I also ask myself the below listed questions.
  • Is the home on a busy road?  
  • Is it next to a freeway?
  • Does it back up to a fast food restaurant or gas station? 

These, and a few others, may decrease your average sales price when compared to other listings in the area when you try and sell in the future.

3) Neighborhood or Area.  Neighborhood, curb appeal and lot location are key factors that determine price and desirability.  Do the neighbors show pride of ownership?  Are the neighboring homes in the process of being remodeled or or do they look tired and worn out?  Quality of schools, access to public transportation, zoning restrictions, and upcoming developments also play a role in pricing and future desiribility.  In fact, there is a 21 point checklist of items you should consider and ask your agent when discussing potential areas and before deciding where your target neighborhood will be. For example, if you are purchasing a home between 1.5M-2M there will be a host of exchangeable neighborhoods through out Los Angeles, so taking a look at the list below will be important in helping determine where you should go.

 https://westlaliving.com/blog/price-is-just-one-factor-when-buying-real-estate/

4) What shape is the roof in?  I’m not an inspector, but I’ve read 250+ inspection reports, and toured thousands of homes.  I’ll never be the final word when it comes to the condition of a roof, but can provide a general opinion.  You’ll obviously have it inspected and either a roofer or your general inspector will be the final say.  But if we can determine that a home has a host of upgrades that you and the seller are likely not going to deal with or negotiate for, then you can save yourself time and valuable inspection dollars by moving on to the next potential option.
5) Does it have new or old windows?  Windows can be expensive and if they are old, in disrepair, or original to the home (if its older) they can increase your heating and cooling costs as they will not be as energy efficient as the new ones.
6) Does the flooring feel uneven or sloped?
7) How old is the electrical panel?  Is the panel 100, 200, or 300 amps?  If the property is older, has it been re-wired for electrical?
8) How old is the water heater?  Does look like its in good shape?  **PRO TIP** Most water heaters have a sticker somewhere on them that tell you the date the unit was manufactured, in case the seller or listing agent do not know.
9) Is the sewer line original or has it been replaced recently?  Any recent plumbing issues?
10) How old is the plumbing inside the house?  Is the plumbing galvanized, copper or PVC?
11) Has a termite inspection been completed?  If there is a termite inspection, will be provided a copy before or after we submit an offer?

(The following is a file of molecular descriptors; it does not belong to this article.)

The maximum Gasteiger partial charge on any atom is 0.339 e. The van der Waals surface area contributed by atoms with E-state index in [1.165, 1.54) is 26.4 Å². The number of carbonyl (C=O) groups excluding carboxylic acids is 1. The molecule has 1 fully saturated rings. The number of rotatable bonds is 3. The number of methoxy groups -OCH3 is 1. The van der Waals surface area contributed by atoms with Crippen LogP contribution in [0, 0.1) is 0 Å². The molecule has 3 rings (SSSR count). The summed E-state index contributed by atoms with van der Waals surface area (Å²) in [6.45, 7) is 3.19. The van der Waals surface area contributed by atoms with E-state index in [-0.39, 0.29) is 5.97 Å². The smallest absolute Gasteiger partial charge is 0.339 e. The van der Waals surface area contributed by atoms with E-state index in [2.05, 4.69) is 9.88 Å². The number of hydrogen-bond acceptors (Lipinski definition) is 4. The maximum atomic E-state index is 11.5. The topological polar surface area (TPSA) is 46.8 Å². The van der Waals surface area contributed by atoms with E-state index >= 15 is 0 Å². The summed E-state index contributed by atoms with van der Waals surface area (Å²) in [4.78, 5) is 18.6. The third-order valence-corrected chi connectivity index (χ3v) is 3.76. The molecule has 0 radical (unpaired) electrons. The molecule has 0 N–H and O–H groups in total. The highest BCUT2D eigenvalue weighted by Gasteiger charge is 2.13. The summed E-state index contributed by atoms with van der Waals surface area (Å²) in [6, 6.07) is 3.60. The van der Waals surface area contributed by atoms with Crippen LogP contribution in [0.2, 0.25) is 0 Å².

Will the seller be willing to pay for a section 1 termite clearance?  If not, when was the last time it was treated for termites?
12) Is it possible for me or the buyer to poke my head underneath the crawl space to take a look a quick look at the foundation? 
**PRO TIP**
If it’s a raised foundation, then you may be able to see the plumbing underneath and determine if it’s copper, galvenized or PVC.  Also, if it’s a raised foundation you may be able to check and see if it’s been retrofitted for earthquake safety, which means it may have anchors, bolts and cripple walls.  However, even though I can give you a general opinion, the home inspector(s) will have the final say.  If you notice that the foundation is raised and made of bricks, you should think very carefully about purchasing the property.  Replacing a brick foundation can cost anywhere from $25,000 – $60,000 or more. Brick foundation are extremely unsafe and volatile during an earthquake.  If you cannot afford to replace or if there seller is not willing make a price or credit concession in consideration of the brick foundation, I am of the opinion that you should move on to a different option.
13) Are there any other disclosures the seller or listing agent made during the showing or that they maybe forgot and we should be made aware of?
Before I arrive, I also have the following information handy.
14) Average sales price to list price ratio for the area and comparable homes.  Are similar listing trading for more or less than the asking price of the subject property we are visiting?
15) What are market trends for the neighborhood, are they trending up or down?
16) What are the average days on market for similar listing in escrow and recently sold?  This will help tell you if you should move quickly with an offer or take a few days to think it over and compare other potential options.
17) Listing agents leave a blue print.  How does this listing agent operate?  Meaning, does he or she price their listings below market value to bid them up OR have they historically priced high and been worked down on price  OR do they normally price their properties at fair market value and achieve asking price or close to it?
Like this information?  Want to talk privately?  Shoot me a message.

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Written By: Robert Rodriguez